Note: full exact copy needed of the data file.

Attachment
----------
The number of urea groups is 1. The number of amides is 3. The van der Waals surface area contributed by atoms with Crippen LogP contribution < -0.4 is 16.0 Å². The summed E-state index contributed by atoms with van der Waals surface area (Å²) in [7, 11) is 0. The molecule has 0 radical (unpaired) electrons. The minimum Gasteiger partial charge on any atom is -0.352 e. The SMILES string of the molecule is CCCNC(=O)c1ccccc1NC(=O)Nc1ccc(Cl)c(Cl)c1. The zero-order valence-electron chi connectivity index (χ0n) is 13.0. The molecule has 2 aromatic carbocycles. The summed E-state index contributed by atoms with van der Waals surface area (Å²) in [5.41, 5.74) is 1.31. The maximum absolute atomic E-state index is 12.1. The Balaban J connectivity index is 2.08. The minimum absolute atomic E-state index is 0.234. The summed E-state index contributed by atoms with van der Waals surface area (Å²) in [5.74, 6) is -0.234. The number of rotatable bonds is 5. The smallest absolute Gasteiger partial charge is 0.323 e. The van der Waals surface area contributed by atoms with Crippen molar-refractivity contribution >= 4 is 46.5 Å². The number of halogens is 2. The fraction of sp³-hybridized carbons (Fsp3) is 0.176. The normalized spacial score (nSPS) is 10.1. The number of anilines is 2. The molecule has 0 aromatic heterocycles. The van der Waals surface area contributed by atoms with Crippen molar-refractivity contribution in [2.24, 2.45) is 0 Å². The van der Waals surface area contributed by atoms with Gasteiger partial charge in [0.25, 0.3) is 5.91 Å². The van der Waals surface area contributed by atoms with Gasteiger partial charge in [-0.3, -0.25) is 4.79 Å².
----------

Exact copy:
The number of urea groups is 1. The number of amides is 3. The van der Waals surface area contributed by atoms with Crippen LogP contribution < -0.4 is 16.0 Å². The summed E-state index contributed by atoms with van der Waals surface area (Å²) in [7, 11) is 0. The molecule has 0 radical (unpaired) electrons. The minimum Gasteiger partial charge on any atom is -0.352 e. The SMILES string of the molecule is CCCNC(=O)c1ccccc1NC(=O)Nc1ccc(Cl)c(Cl)c1. The zero-order valence-electron chi connectivity index (χ0n) is 13.0. The molecule has 2 aromatic carbocycles. The summed E-state index contributed by atoms with van der Waals surface area (Å²) in [5.41, 5.74) is 1.31. The maximum absolute atomic E-state index is 12.1. The Balaban J connectivity index is 2.08. The minimum absolute atomic E-state index is 0.234. The summed E-state index contributed by atoms with van der Waals surface area (Å²) in [5.74, 6) is -0.234. The number of rotatable bonds is 5. The smallest absolute Gasteiger partial charge is 0.323 e. The van der Waals surface area contributed by atoms with Crippen molar-refractivity contribution >= 4 is 46.5 Å². The number of halogens is 2. The fraction of sp³-hybridized carbons (Fsp3) is 0.176. The normalized spacial score (nSPS) is 10.1. The number of anilines is 2. The molecule has 0 aromatic heterocycles. The van der Waals surface area contributed by atoms with Crippen molar-refractivity contribution in [2.24, 2.45) is 0 Å². The van der Waals surface area contributed by atoms with Gasteiger partial charge in [0.25, 0.3) is 5.91 Å². The van der Waals surface area contributed by atoms with Gasteiger partial charge in [-0.3, -0.25) is 4.79 Å².